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BPS open house highlights 10-year-plan process

Parents, students turn out for weekend sessions at Bolling Bldg.

Sandra Larson
Sandra Larson is a Boston-based freelance journalist covering urban/social issues and policy. VIEW BIO
BPS open house highlights 10-year-plan process
Ardit Briskaj, a junior at Boston International High School, shows 4-year-old Blake Canty how to do some robotics programming at the Build BPS open house held Oct. 28-29 at the Bruce C. Bolling Building in Dudley Square. (Photo: Sandra Larson)

Boston Public Schools Superintendent Tommy Chang last weekend shared some of his department’s efforts to acknowledge and address systemic racism.

“This is the issue that we have to tackle in this city,” Chang said during a panel discussion on interrupting racism, part of a two-day open house hosted by Build BPS, the planning initiative launched by Boston Public Schools last year to develop a 10-year master education and facilities plan.

On the web

Build BPS:

BPS “10 Big Ideas” report + schedule of upcoming public discussion sessions:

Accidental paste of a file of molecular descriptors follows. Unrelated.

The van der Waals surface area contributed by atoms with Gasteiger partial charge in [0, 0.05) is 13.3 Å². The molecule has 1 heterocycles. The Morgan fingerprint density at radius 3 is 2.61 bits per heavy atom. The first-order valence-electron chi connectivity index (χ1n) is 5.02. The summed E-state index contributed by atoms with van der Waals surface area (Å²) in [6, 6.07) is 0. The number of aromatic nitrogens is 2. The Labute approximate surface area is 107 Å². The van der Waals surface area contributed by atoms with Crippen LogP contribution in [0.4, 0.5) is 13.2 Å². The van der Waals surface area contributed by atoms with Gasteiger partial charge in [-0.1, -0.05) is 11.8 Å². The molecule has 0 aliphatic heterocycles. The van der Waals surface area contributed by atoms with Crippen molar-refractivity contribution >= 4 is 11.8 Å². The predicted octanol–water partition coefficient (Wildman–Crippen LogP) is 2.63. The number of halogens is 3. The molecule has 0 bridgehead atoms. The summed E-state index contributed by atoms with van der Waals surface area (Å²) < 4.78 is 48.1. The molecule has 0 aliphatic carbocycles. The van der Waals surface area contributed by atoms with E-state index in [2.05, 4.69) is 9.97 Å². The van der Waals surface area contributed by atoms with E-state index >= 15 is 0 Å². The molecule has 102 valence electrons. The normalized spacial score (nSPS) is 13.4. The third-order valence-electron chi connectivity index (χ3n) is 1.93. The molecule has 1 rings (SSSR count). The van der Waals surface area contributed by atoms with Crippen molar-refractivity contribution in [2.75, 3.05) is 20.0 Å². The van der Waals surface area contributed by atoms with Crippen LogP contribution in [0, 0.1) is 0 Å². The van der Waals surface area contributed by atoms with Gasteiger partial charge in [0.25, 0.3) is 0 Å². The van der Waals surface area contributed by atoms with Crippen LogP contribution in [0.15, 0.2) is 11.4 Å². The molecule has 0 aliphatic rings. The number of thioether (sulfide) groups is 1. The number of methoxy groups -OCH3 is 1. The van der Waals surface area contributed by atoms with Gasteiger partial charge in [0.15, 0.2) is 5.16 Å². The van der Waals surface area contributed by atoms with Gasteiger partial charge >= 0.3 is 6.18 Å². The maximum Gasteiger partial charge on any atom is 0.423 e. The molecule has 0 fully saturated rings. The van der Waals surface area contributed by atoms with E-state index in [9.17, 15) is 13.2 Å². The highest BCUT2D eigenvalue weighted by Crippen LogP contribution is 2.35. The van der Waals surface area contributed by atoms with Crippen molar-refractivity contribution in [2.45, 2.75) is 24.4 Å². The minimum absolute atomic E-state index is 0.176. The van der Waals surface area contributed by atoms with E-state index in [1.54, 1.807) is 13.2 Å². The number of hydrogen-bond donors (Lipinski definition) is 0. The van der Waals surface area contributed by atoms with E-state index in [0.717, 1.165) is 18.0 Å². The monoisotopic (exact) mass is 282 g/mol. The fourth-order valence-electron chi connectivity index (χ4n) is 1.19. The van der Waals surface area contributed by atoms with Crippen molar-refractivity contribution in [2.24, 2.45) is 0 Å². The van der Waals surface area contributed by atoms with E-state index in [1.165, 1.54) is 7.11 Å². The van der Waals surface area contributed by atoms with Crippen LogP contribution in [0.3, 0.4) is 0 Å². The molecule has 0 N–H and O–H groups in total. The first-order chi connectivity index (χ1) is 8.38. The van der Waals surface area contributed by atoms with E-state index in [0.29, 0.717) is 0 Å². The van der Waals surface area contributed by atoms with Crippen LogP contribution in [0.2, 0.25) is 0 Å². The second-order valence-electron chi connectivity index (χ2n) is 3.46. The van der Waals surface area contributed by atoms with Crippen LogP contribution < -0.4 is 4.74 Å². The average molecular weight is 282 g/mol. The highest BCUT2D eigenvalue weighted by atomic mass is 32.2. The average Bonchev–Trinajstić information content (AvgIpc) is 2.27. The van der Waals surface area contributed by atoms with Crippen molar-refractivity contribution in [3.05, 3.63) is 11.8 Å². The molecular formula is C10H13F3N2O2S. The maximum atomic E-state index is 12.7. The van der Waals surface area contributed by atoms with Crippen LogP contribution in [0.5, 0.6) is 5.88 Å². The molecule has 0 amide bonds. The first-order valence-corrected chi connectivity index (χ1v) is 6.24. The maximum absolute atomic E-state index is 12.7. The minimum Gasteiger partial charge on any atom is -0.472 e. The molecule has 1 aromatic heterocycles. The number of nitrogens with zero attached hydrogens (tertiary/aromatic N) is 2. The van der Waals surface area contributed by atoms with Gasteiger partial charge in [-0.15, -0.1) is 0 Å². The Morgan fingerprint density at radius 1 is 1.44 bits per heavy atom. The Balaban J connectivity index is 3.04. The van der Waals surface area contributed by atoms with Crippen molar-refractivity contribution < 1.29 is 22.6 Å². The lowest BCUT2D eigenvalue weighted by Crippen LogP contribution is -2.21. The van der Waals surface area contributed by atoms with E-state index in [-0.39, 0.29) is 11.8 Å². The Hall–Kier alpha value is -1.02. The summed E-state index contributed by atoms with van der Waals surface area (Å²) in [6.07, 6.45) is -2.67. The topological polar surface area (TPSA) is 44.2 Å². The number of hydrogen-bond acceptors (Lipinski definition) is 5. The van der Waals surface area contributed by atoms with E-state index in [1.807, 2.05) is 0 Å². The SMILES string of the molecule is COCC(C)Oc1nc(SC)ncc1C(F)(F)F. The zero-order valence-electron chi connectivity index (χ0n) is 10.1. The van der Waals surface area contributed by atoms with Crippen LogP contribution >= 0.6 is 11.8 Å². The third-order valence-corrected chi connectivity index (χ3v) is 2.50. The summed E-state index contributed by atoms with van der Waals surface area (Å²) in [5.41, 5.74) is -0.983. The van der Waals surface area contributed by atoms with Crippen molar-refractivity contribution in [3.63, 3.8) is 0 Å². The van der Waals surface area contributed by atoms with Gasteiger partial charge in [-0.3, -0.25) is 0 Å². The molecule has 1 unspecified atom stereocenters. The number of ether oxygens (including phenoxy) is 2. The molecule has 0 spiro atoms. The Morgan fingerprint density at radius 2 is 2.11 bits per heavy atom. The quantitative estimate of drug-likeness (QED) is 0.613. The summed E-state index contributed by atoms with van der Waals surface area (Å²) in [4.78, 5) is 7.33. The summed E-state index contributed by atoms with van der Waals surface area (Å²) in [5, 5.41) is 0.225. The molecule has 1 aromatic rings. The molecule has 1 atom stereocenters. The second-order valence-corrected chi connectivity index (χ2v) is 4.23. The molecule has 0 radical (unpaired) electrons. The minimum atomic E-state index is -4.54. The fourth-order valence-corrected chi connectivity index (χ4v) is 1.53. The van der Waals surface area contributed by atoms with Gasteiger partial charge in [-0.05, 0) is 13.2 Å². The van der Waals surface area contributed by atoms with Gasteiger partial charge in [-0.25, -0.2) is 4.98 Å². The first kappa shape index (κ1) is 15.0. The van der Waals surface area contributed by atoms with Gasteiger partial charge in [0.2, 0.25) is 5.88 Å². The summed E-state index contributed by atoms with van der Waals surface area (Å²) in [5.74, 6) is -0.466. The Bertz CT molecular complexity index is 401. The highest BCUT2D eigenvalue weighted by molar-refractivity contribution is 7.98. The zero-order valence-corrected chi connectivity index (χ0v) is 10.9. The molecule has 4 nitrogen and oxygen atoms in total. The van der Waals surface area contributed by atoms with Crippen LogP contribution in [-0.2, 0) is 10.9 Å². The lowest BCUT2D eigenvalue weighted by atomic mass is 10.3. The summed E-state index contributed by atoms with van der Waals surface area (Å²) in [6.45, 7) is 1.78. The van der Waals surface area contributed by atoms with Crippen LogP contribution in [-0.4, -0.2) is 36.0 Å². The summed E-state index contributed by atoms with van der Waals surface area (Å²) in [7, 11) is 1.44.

Race Forward video on systemic racism:

CNN Video: “Kids on Race: The Hidden Picture”:

The panel on racism was moderated by Atyia Martin, the city of Boston’s chief resilience officer. She showed a CNN report on white-black racism and children and a video by Race Forward on systemic racism. She drew panelists and audience members to share thoughts and feelings on what racism is and what we can do to tackle it.

“The issue is huge, it’s screaming … it’s right there in our faces. Can we stop talking about it, and just do it?” said panelist Charmaine Arthur, director of community programs at Freedom House and parent of two black sons in BPS schools. “I can’t teach my children to be color blind — we don’t live in a color blind society. We have to acknowledge it, own it, confront it. Change comes with being uncomfortable.”